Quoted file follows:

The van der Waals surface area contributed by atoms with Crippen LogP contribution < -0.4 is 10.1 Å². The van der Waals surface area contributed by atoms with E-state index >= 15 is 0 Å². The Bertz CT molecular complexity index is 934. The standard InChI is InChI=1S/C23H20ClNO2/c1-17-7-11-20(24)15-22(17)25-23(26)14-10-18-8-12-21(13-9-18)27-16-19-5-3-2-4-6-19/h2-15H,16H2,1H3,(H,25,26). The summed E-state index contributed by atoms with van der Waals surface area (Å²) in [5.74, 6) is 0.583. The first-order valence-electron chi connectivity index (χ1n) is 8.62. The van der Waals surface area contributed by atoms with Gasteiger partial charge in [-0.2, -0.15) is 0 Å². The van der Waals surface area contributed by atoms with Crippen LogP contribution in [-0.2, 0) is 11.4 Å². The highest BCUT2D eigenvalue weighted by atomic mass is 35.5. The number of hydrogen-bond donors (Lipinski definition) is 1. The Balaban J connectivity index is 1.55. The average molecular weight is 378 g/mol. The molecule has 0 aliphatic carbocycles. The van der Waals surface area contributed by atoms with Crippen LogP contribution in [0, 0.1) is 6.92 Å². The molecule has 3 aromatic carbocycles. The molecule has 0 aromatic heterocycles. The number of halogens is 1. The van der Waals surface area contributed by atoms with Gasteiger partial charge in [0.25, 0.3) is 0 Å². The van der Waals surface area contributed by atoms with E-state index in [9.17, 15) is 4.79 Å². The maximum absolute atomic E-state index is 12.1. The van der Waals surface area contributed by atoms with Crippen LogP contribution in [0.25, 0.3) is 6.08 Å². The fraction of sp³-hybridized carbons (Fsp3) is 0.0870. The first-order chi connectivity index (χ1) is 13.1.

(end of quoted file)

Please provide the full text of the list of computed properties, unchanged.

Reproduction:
The van der Waals surface area contributed by atoms with Crippen LogP contribution < -0.4 is 10.1 Å². The van der Waals surface area contributed by atoms with E-state index >= 15 is 0 Å². The Bertz CT molecular complexity index is 934. The standard InChI is InChI=1S/C23H20ClNO2/c1-17-7-11-20(24)15-22(17)25-23(26)14-10-18-8-12-21(13-9-18)27-16-19-5-3-2-4-6-19/h2-15H,16H2,1H3,(H,25,26). The summed E-state index contributed by atoms with van der Waals surface area (Å²) in [5.74, 6) is 0.583. The first-order valence-electron chi connectivity index (χ1n) is 8.62. The van der Waals surface area contributed by atoms with Gasteiger partial charge in [-0.2, -0.15) is 0 Å². The van der Waals surface area contributed by atoms with Crippen LogP contribution in [-0.2, 0) is 11.4 Å². The highest BCUT2D eigenvalue weighted by atomic mass is 35.5. The number of hydrogen-bond donors (Lipinski definition) is 1. The Balaban J connectivity index is 1.55. The average molecular weight is 378 g/mol. The molecule has 0 aliphatic carbocycles. The van der Waals surface area contributed by atoms with Crippen LogP contribution in [0, 0.1) is 6.92 Å². The molecule has 3 aromatic carbocycles. The molecule has 0 aromatic heterocycles. The number of halogens is 1. The van der Waals surface area contributed by atoms with Gasteiger partial charge in [0.25, 0.3) is 0 Å². The van der Waals surface area contributed by atoms with E-state index in [9.17, 15) is 4.79 Å². The maximum absolute atomic E-state index is 12.1. The van der Waals surface area contributed by atoms with Crippen LogP contribution in [0.25, 0.3) is 6.08 Å². The fraction of sp³-hybridized carbons (Fsp3) is 0.0870. The first-order chi connectivity index (χ1) is 13.1.